Read Across America

This week, like all weeks lately, is jam packed with things to do. Work is crazy right now, the kids have a million activities, and I need to do piles of laundry. So when my friend called and asked if I was still coming to read to her 4th grade class for Read Across America, I said I couldn’t because I was way too busy.

And then I thought about her and her class. She teaches at a terribly underfunded school near Los Angeles. She has a large class and no teacher’s aide or other support. Even though she has her own children and laundry to do, that doesn’t keep her from volunteering at the school during her time off. She does the job of several people for not a lot of money. I called her back and said of course I would read to the class.

I’ve been to the school before, but on Thursday I was struck by the differences between my kids’ school and the elementary school where my friend teaches. It’s similar in that it’s cute with sweet kids running around, but unfortunately that’s where the similarities end.

Her school is mostly Latino in a low-income neighborhood. My kids are also Latino, half Mexican-American, but their educational experience could not be more different. My kids’ school is public, but it’s a charter school in a neighborhood where parents have the resources to donate time and hundreds of thousands of dollars each year to fund a PE teacher, Librarian, Art teacher, classroom aides, and countless other programs. Parent volunteers are at the school every day. At my friend’s school, I’m told there are only a handful of parent volunteers and my friend runs most of the PTA fundraisers on her time off.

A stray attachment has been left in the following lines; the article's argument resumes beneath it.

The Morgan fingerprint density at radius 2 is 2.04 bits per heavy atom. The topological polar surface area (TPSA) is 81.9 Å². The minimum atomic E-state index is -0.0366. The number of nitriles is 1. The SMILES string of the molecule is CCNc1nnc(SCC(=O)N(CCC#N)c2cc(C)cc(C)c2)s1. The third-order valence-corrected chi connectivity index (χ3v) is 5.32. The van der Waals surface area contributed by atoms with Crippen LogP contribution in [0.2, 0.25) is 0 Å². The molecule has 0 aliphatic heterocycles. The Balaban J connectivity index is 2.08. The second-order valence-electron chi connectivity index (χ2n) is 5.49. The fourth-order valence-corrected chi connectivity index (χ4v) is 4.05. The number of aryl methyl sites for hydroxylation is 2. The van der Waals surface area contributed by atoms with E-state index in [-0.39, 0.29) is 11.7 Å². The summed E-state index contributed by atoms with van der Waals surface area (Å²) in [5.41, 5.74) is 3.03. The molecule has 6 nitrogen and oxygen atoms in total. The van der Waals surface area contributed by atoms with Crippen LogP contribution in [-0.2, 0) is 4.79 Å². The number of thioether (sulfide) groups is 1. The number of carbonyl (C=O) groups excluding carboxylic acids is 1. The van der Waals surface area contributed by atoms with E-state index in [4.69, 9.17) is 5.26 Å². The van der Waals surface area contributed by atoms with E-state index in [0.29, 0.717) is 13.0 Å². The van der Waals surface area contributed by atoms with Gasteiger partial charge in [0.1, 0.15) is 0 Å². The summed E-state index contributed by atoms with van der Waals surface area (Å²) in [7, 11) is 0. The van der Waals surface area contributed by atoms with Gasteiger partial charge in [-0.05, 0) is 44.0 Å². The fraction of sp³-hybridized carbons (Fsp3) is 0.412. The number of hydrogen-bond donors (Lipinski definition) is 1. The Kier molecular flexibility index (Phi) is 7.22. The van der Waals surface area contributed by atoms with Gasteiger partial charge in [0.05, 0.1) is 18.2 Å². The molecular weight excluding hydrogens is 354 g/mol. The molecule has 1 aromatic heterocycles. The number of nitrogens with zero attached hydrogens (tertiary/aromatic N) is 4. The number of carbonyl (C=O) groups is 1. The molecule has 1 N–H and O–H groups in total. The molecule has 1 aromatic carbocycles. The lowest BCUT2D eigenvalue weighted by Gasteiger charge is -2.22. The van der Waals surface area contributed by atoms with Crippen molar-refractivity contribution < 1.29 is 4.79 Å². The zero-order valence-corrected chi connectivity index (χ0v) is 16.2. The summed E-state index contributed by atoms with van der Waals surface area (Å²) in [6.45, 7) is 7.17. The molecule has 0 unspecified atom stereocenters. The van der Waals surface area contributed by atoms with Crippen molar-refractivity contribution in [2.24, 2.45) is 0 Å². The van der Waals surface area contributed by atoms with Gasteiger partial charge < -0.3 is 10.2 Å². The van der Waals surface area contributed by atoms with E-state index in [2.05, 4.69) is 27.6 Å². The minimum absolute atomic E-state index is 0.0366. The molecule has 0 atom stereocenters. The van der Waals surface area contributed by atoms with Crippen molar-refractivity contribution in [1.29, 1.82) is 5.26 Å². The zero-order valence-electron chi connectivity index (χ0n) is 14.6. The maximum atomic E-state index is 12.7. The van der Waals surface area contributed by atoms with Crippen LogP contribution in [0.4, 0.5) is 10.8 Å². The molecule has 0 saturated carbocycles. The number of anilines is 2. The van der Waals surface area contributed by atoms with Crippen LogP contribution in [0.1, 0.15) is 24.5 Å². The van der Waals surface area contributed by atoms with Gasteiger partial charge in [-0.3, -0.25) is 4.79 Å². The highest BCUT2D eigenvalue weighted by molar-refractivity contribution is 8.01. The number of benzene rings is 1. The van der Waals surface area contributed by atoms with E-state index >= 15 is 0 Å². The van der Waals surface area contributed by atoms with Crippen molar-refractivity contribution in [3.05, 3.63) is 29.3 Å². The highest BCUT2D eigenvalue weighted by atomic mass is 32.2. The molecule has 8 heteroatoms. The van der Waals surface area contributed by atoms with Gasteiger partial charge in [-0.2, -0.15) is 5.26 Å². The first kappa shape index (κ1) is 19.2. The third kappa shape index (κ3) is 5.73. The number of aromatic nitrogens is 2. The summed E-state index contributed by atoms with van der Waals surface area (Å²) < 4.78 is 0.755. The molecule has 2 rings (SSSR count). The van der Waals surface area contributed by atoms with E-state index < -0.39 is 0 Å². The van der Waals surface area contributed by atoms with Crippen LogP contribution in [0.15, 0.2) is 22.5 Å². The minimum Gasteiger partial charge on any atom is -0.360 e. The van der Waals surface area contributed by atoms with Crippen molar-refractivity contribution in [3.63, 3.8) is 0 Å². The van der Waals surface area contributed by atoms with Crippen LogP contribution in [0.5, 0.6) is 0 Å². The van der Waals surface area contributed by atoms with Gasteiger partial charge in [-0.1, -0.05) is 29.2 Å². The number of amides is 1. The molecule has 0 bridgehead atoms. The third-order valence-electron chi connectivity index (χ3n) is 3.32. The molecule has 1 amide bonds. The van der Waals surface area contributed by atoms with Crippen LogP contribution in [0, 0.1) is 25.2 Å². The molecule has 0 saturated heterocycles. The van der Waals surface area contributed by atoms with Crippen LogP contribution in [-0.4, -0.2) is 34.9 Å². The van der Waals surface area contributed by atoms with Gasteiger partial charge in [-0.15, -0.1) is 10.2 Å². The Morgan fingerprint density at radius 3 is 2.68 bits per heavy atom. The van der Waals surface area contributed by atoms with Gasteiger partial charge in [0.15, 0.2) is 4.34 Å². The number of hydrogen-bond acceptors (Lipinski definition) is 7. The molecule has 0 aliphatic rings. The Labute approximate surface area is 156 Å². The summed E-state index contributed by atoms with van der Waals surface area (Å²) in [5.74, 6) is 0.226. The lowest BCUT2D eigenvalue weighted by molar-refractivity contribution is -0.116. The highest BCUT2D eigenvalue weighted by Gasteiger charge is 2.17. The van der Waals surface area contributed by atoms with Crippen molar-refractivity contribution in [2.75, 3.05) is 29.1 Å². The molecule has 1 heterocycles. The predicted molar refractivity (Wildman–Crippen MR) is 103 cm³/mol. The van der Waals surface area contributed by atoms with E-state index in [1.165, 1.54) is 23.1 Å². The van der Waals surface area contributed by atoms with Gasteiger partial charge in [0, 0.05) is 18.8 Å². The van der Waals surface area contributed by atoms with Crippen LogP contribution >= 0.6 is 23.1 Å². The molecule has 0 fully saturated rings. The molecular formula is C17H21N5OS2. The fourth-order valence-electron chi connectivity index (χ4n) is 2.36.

Because the parents at my kids’ school have more resources, they have more time, money, and control over their lives to support the things that are important to them like their child’s education. I know that it’s hard for parents who are struggling to make ends meet to volunteer at school or sit and do homework with kids when they are working more than one job to support their family.

It angers me that we have such a distorted balance of money and tax dollars in our communities and educational system. But it’s everyone’s responsibility to be involved in the lives of children. And I mean everyone, in whatever way they can.

In fact, after I agreed to read to the kids, I learned that Univision is attempting to make a difference in Latino children’s education. It has created the Es El Momento campaign to “create a college bound culture.” One of the goals is to get parents more involved. Well, this parent is going to try to be more involved.

Reading a book to a class full of kids didn’t change their lives, but I think it was fun for them to have an adult they didn’t know come in and talk to them. They are studying earthquakes so I read “The Earth-Shaking Facts About Earthquakes with Max Axiom Super Scientist.” It’s a graphic novel with great artwork and a lot of information.

They were really engaged and asked thoughtful questions. I hope that because the book talked about science in a different way they will remember it. And I hope that I remember that all kids are important, not just my own.

While I volunteered all on my own, this post was sponsored by Latinos in Social Media.